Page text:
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civil fines 51 articles

Texas woman blamed for fiancé’s car crash death sues GM after it admits link to ignition switch defect

Candice Anderson, the Texas woman who was tried and convicted for killing her fiancé in a 2004 crash has filed a lawsuit against General Motors (GM) after discovering the automaker knew all along its ignition switch defect caused the crash. In Nov. 2004, Ms. Anderson was driving her 2004 Saturn Ion in Canton, Texas, with her fiancé Mikale Erickson when she lost control of the vehicle upon entering a slight curve in the road. The car left the road and crashed into a tree, throwing both driver and passenger through the windshield. Because the crash occurred in a rural part of Texas, an hour passed ... Read More

GM no longer paying daily ignition switch recall fines

General Motors (GM) is no longer paying federal fines for failing to answer questions about its handling of defective ignition switches and its failure to recall vehicles affected by the potentially deadly flaw. The automaker has been racking up fines of $7,000 per day since April 3, the deadline set by the National Highway Traffic Safety Administration (NHTSA). The safety regulator stopped the fines on April 5, the day GM turned in a 315-page report documenting the results of an internal investigation commissioned by GM. Total fines GM amassed came to about $430,000. NHTSA also fined GM $35 million for ... Read More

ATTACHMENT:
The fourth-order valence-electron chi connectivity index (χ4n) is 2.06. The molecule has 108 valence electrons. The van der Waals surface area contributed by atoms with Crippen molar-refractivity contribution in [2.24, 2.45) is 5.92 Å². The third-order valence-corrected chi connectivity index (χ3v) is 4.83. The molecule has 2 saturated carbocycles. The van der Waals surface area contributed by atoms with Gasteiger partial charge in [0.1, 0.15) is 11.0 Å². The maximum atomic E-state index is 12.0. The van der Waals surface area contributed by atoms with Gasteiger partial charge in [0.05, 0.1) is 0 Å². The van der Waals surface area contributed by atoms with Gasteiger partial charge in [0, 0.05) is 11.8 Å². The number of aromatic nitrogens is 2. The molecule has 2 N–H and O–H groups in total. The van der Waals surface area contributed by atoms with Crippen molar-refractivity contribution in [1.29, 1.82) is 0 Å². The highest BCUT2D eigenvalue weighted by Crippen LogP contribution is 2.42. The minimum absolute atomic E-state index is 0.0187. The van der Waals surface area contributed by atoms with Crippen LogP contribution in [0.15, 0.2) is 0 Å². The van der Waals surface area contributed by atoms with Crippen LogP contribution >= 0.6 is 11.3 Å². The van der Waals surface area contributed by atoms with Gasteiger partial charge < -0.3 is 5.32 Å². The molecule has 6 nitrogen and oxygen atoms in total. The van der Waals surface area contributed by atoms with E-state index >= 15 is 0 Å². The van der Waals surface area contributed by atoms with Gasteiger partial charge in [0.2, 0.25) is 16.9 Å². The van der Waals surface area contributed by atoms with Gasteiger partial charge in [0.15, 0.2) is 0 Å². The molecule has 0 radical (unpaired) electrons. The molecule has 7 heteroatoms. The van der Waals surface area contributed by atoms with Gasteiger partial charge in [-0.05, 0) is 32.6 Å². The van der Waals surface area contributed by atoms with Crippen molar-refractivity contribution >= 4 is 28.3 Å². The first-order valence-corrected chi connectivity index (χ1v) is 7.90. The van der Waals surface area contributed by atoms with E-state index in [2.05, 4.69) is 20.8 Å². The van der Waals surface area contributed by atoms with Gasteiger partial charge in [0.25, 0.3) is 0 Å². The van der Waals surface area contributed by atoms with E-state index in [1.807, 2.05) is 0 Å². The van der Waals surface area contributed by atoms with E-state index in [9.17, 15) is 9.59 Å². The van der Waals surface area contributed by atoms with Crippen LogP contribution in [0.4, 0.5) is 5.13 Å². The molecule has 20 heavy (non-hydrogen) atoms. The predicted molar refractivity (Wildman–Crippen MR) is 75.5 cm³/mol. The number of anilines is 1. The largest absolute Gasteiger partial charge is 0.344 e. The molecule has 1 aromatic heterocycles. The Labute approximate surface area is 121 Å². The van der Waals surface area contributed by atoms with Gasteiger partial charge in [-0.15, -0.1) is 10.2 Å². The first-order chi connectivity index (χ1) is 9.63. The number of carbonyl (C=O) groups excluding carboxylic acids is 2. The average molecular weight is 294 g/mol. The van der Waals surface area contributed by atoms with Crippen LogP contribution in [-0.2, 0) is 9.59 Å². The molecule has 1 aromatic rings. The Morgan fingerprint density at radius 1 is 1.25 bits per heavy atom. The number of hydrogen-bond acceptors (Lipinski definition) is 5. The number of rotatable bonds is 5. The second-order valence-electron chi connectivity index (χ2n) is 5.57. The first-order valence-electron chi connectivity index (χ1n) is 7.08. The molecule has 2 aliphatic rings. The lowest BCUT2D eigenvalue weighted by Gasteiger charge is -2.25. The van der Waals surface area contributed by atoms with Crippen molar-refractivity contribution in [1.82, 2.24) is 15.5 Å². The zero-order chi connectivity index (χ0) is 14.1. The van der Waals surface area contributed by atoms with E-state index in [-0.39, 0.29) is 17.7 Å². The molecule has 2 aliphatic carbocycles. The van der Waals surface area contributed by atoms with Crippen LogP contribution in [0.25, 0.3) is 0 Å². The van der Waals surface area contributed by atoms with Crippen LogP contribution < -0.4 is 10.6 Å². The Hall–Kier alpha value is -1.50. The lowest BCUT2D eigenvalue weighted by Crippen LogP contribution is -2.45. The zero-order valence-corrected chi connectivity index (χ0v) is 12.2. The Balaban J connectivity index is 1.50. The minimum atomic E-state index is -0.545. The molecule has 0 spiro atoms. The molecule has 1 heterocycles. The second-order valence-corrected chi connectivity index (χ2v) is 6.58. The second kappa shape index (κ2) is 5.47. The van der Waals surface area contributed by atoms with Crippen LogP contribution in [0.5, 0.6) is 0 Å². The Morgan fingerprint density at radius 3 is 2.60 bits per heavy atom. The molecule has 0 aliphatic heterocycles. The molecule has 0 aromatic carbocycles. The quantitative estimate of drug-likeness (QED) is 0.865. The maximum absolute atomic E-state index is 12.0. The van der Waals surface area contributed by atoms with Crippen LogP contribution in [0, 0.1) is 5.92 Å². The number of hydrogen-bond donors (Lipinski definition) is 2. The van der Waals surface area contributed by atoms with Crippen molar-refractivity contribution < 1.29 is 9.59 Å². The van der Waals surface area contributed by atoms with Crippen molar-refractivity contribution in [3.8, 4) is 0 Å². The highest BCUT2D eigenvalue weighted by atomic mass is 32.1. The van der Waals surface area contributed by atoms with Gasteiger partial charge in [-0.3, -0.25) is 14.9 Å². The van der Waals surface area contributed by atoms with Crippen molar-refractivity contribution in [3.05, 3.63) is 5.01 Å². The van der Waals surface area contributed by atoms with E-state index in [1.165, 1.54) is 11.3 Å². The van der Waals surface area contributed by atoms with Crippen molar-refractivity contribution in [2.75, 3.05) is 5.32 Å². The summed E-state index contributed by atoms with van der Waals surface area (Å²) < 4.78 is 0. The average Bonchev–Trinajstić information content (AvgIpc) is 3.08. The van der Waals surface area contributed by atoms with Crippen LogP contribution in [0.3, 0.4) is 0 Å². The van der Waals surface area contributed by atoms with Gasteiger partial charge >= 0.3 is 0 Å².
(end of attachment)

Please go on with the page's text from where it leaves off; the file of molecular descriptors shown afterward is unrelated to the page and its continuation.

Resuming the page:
The “GM nod” illustrates GM’s incompetent handling of deadly ignition switches

Last week, General Motors (GM) CEO Mary Barra told GM employees and journalists that an internal investigation of the way the company handled its deadly ignition switch problem did not find a “conspiracy by the corporation to cover up the facts.”  However, the investigation did reveal something equally bad, if not worse: a company defined by incompetence and willful ignorance. One of the defining characteristics of GM’s corporate culture was, according to the report by investigator Anton Valukas, the “GM nod,” which he described as a situation “when everyone nods in agreement to a proposed plan of action, but then ... Read More

Without trial lawyers, would families have chance at justice against GM for ignition switch defect?

When Brooke Melton’s 2005 Chevrolet Cobalt suddenly lost power and crashed on a rainy night, killing her on her 29th birthday, her parents knew in their hearts that a defect in her automobile was to blame. The same problem – her car stalled while she was driving it – had happened to Brooke just three days before, prompting her father, Ken Melton, to insist they take it to a dealership for repairs. After the fatal crash, the gut feeling Mr. Melton and his wife Beth had that the car was to blame for their daughter’s death was so strong, they ... Read More

Texas woman convicted of manslaughter learns GM ignition switch caused fiancé’s crash death

A Texas woman who became a convicted felon for causing a 2004 car crash that killed her fiancé has learned that General Motors (GM) counts the accident as one of 13 deaths it blames on its defective ignition switches. Candice Anderson was driving her 2004 Saturn Ion in Canton, Texas, with her fiancé Mikale Erickson in November 2004 when she lost control of the vehicle and crashed. Mr. Erickson, the father of two small children, was killed. Ms. Anderson was thrown through the windshield and barely survived the crash herself. The vehicle’s airbags never deployed. Police could find no causes ... Read More